Braves have signed a $22M Contract with a starting pitcher…

REPORTS: Braves willing to exceed $22M/year for right starting pitcher.

REPORTS: Braves willing to exceed $22M/year for right starting pitcher | Yardbarker

As we get into the depths of the offseason and wait for free agent signings to begin in earnest, one report says that the Atlanta Braves are planning to be more aggressive than perhaps they’ve ever been in their search for a frontline starter.

The Athletic’s Ken Rosenthal, in his MLB news and notes column ($), cited “sources briefed on the team’s plans who are not authorized to speak publicly” as to Atlanta’s aggressiveness to spend this offseason.

One of the remarkable things about the Atlanta Braves is that none of their players signed long-term has a salary of more than $22 million. But for the right starting pitcher in free agency, the Braves are willing to go higher.

As we’ve discussed on this site ad nauseam, none of Atlanta’s existing long-term contracts exceed $22M/year at their highest. It’s not a hard cap – the extension offered to Freddie Freeman reportedly would have paid him $28M/year, had he signed with the Braves instead of the Dodgers, but no existing contract on the books will exceed that $22M yearly value.

Largest single season figures for the Atlanta Braves (through 2028)


Player Highest Salary Year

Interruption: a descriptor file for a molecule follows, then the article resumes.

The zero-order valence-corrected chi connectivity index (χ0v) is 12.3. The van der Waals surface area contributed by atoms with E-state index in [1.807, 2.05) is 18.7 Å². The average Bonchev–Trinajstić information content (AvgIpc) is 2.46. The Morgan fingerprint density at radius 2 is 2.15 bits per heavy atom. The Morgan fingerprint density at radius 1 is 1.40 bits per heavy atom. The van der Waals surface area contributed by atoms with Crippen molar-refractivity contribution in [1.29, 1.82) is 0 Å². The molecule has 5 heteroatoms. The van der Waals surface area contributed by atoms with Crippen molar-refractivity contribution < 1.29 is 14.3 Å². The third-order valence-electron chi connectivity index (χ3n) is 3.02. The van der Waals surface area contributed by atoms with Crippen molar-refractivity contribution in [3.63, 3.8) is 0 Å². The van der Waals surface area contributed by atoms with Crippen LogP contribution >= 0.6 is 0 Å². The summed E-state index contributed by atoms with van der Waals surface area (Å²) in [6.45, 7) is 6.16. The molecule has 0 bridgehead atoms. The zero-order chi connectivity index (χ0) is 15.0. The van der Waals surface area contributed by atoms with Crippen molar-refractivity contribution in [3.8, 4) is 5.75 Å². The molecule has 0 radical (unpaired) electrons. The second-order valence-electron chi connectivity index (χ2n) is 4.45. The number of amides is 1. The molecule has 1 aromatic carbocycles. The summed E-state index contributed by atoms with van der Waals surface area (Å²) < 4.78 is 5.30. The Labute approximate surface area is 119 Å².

Matt Olson $22M 2024-2028
Austin Riley $22M 2025-2028
Spencer Strider $22M 2027-2028
Ronald Acuña Jr $17M 2024-2028
Sean Murphy $15M 2025-2028
Michael Harris II $10M 2028
Ozzie Albies $7M


And Rosenthal’s idea of that right pitcher? Aaron Nola.

Nola’s fit in Atlanta has two off-the-field factors going for it – the fact that he remains close with current Braves pitching coach Rick Kranitz (who was in Philadelphia from 2016-2018), and the fact that Nola’s originally from Braves Country.

We’ve talked about being from the South as a differentiator in a lot of Atlanta’s long-term deals: Riley’s from Mississippi, while Olson and Harris are both from the Atlanta area and Spencer Strider’s from Tennessee (and attended college at Clemson), and the idea of signing with their “hometown” team had some amount of appeal for a lot of Atlanta’s roster.

Well, Nola’s from Baton Rouge, Louisiana, attending LSU for college before going to Philadelphia with the 7th overall pick in the 2014 MLB Draft.

Rosenthal goes on to point out that, unlike top free agent Blake Snell and top trade candidate Corbin Burnes, Nola isn’t represented by superagent Scott Boras – Atlanta doesn’t have any current Scott Boras clients on their roster, as he’s known for getting large deals for his players in free agency and the Braves have typically stayed away from that end of the free agent market.

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